Every modern working woman knows that life is a balancing act: a tight rope walk between being confident but not “bossy”, ambitious but not a “neglectful mum”, a social butterfly but also a businesswoman and a great mum.
Becoming a working mother has been the ultimate test for me in a world where I grew up believing I could “have it all”. There are a number of challenges that come with motherhood, especially when your family depends on the success of your own business.
I’ll happily admit it’s taken a good four years to establish what I now feel is a balance. Here’s what I’ve learned.
The G Force
The G Force is something that every mother knows well – guilt. I felt this daily for years. Guilt for working, guilt for not working, guilt for spending more time with one child than the other. Guilt for missing ‘stay and plays’ to make sure my older daughter had provisions for her additional needs.
Guilt was so commonplace until recently, when I adopted a new approach to my life. I follow a simple rule. Decide where you need/want to be and then commit to it 100 per cent. This might sound simple, but it’s been a revelation.
If I commit to taking the kids to the park, I switch off my phone. If I’m working, I always try to go into the office. If I take a day off to catch up on chores/personal errands, I’ll embrace it: I’ll organise a date with my mum or a friend. I might even treat myself to a spot of retail therapy, all so that I feel like I’ve really had a day ‘off’.
Make a Plan, Set Boundaries and Say No
It is really easy to become overwhelmed with fitting everything into one day, week or month. I speak from personal experience: I was overwhelmed to the point of exhaustion for three years after having our second daughter. I was chronically ill with adrenal fatigue.
However, I’ve found that my new approach to life helps me to decide, commit and be present. This includes saying “no” to things when I don’t want to do them – something a people-pleaser like me struggled with in the past.
Just following this one rule has transformed my life by enriching each experience. I fully commit to everything I do, rather than always having one eye on my phone or the kids.
My mornings consist of getting up around 6am. I’ll try and fit in a workout, then get everything prepared for the kids, before getting showered and dressed. I’ll feed everybody and check the diary for any appointments or requirements for school projects. Then the best part: trying to juggle putting on make-up whilst making Play-Doh pizzas or building ceiling-height Lego towers.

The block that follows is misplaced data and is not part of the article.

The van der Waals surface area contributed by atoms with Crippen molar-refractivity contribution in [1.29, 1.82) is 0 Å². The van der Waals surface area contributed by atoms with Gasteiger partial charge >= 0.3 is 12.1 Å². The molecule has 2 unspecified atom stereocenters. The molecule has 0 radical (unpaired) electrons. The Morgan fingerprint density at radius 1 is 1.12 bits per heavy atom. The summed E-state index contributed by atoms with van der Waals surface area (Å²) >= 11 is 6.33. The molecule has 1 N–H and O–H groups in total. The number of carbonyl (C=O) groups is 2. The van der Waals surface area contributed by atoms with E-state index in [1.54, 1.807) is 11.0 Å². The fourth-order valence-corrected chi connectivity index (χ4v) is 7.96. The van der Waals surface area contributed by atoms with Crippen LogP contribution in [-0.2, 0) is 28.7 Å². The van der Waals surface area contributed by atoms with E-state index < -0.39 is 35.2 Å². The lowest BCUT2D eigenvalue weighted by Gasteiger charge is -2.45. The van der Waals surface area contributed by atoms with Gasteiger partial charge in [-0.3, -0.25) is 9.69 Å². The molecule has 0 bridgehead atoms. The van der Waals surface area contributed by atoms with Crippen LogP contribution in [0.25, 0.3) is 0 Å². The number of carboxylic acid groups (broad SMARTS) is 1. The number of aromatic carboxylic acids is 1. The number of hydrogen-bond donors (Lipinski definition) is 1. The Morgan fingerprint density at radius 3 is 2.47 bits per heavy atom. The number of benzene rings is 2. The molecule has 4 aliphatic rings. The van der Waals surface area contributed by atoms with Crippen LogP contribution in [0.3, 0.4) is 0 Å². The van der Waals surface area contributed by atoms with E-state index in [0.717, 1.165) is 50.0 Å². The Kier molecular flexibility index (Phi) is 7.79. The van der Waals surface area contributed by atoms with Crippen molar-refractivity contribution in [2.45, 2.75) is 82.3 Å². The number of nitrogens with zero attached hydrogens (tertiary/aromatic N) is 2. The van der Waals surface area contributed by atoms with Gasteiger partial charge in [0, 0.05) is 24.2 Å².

Our life at home, with a four-year-old with autism and a two-year-old, is all about routines. When autism entered our life, so did a number of ‘rituals’ – they give our daughter a sense of certainty and security, and if these routines vary too much, or we don’t communicate well enough ahead of time, the morning can easily fall apart.
We used these routines in many ways as part of our therapy with our daughter as it was much easier for her to learn social skills, language, independence and self-care through repetition. This is still the way we approach her development, as repetition is the mother of skill (as Tony Robbins says).
For a long time, I struggled with these routines. They felt restrictive and repetitive. That was until one day we started to notice progress – increased language, more independence and confidence in our daughter. She was growing and developing, and the routines started to expand, change and progress. I started to realise that I could create routines to make positive changes for all of us.
That’s the thing with daily rituals and routines – they can serve you or simply be bad habits that feel like they are controlling us. If you do the same thing every day in a way that harms you, it becomes a bad habit.
However, creating routines for your morning and evening can really help you to become more organised. After a while, they become habit, and feel less like work and more like auto-pilot.
Over the last year I’ve used routines to create new positive habits for the whole family. I pack bags the night before. I get up at least 30 minutes before the kids to get my head in the game. Instead of starting the day with caffeine, I now start it with warm water and lemon. I plan our family meals every Saturday for the week ahead, write a list of ingredients, and do my food shopping for the week. This saves the pain of having to think “what do I want for dinner?” and also works well for a family of fussy eaters!
I’ve since taken these routines into my business. We have a staff meeting at the same time every week. I have a list of tasks I need to do daily/weekly/monthly, which ensures I don’t miss anything.
Of course, with kids, things often don’t go as planned. However, I think it’s important to show our kids that whilst it’s always good to have a plan, it’s not the end of the world if the plan changes.
About the author
Nicola Fulstow is Managing Director of a luxury home technology company, SONA Technology.
Established in 2012, SONA are leading luxury interior and technology suppliers, specialising in the design, project management and installation of infrastructure, networking, lighting, audio and video, home cinema, integration and developer packages.